DUBAI (Reuters) – Iranians called on social media on Wednesday for fresh demonstrations a week after the shooting down of a passenger plane, seeking to turn the aftermath of the crash into a sustained campaign against Iran’s leadership.
Protesters, with students at the forefront, have staged daily rallies in Tehran and other cities since Saturday, when after days of denials the authorities admitted bringing down a Ukrainian plane last week, killing all 176 aboard.
“We’re coming to the streets,” one posting circulating on social media said on Wednesday, urging people to join nationwide demonstrations against a “thieving and corrupt government”.
Most of those killed on the plane were Iranians or dual citizens, many of them students returning to studies abroad from holiday visits with their families.
It remains to be seen whether the protests will lead to sustained violence. After several days of unrest, when images posted to the internet showed demonstrators being beaten by the police and shocked with electric batons, protests on Tuesday appear to have been quieter. Two months ago, authorities killed hundreds of demonstrators to put down protests sparked by fuel price hikes.
The plane was downed by air defenses on Jan. 8 when the armed forces were on high alert for U.S. reprisals following tit-for-tat military strikes, the latest escalation in a crisis that has rumbled on for years over Iran’s nuclear program.
Iran has dismissed the idea of a new deal to resolve the nuclear row, as proposed by U.S. President Donald Trump and described by Britain’s prime minister as a “Trump deal.”
Iranian President Hassan Rouhani said Trump, who quit an existing nuclear pact in 2018, broke his promises.
The military and top officials apologized profusely for the “unforgivable error” that brought the plane down and said it would prosecute those to blame, in a bid to quell the outrage.
Thousands of protesters have been shown in videos gathering in the past four days in cities across Iran. Many have been outside universities. Tehran’s central Azadi Square has also been a focus. But the scale of protests and unrest is difficult to determine due to restrictions on independent reporting.
State-affiliated media has offered few details on rallies.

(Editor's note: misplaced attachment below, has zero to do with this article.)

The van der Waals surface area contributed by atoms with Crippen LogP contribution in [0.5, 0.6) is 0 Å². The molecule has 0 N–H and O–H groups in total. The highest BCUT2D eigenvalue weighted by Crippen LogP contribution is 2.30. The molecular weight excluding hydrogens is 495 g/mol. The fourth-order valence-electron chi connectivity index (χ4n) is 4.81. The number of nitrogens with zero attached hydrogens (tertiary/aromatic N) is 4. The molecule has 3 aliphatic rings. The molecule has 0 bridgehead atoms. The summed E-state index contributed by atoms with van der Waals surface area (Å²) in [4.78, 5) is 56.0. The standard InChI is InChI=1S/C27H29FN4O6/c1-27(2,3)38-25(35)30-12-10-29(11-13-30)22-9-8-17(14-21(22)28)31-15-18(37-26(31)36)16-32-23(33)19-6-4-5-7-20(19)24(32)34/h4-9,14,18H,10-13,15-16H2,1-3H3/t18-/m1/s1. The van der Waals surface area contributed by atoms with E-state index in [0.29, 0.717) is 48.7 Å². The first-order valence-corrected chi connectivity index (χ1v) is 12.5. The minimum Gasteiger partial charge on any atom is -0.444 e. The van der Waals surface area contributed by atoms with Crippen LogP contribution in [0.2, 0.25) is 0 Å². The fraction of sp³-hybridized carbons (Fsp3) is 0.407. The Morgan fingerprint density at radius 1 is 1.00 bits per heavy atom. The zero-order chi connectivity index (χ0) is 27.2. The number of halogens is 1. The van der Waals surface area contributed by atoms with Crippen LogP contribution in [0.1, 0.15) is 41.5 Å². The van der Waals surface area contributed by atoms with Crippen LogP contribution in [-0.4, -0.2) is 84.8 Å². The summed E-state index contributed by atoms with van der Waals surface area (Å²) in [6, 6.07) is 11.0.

Police have denied shooting at protesters and say officers were told to show restraint. The judiciary said it had arrested 30 people but would show tolerance to “legal protests”.
Iran’s semi-official Fars news agency said a person who had posted a video online last week of a missile striking the plane has been taken into custody by the Revolutionary Guards, the elite force that said one of its operators shot down the plane.
Iranians were outraged the military took days to admit it had shot down Ukraine International Airlines flight 752. They asked why the plane had been allowed to take off at a time of high tension.
Iran had launched missile strikes against U.S. targets in Iraq hours earlier in retaliation for a U.S. drone strike that killed a top Iranian commander in Iraq on Jan. 3.
Security camera footage showed two missiles, fired 30 seconds apart, hitting the plane after takeoff, the New York Times reported. U.S. intelligence officials said on Jan. 9 heat signatures of two surface-to-air missiles were detected.
The disaster and unrest have piled pressure on the Iran’s rulers, who are already struggling to keep the economy running under stringent U.S. sanctions imposed after Washington withdrew from the nuclear pact Tehran had with world powers.
Britain’s ambassador to Tehran was detained, accused of attending a protest. He said he was paying respects at a vigil for victims.
Judicial officials urged the authorities to expel the envoy and social media posts said he had left. The foreign ministry in Britain, which has long had strained ties with Iran, said he was on a previously planned trip and was not leaving permanently.
On Thursday, London hosts a meeting of Canada, Ukraine, Britain and other nations who had citizens on the downed plane to discuss legal action against Iran, Ukraine said.
Canada, which had 57 citizens on the flight, has sent investigators to Iran, where they toured the crash site on Tuesday, Iranian media reported.
Reporting by Babak Dehghanpisheh and Parisa Hafezi and the London bureau; Writing by Edmund Blair; Editing by Simon Cameron-Moore and Peter Graff
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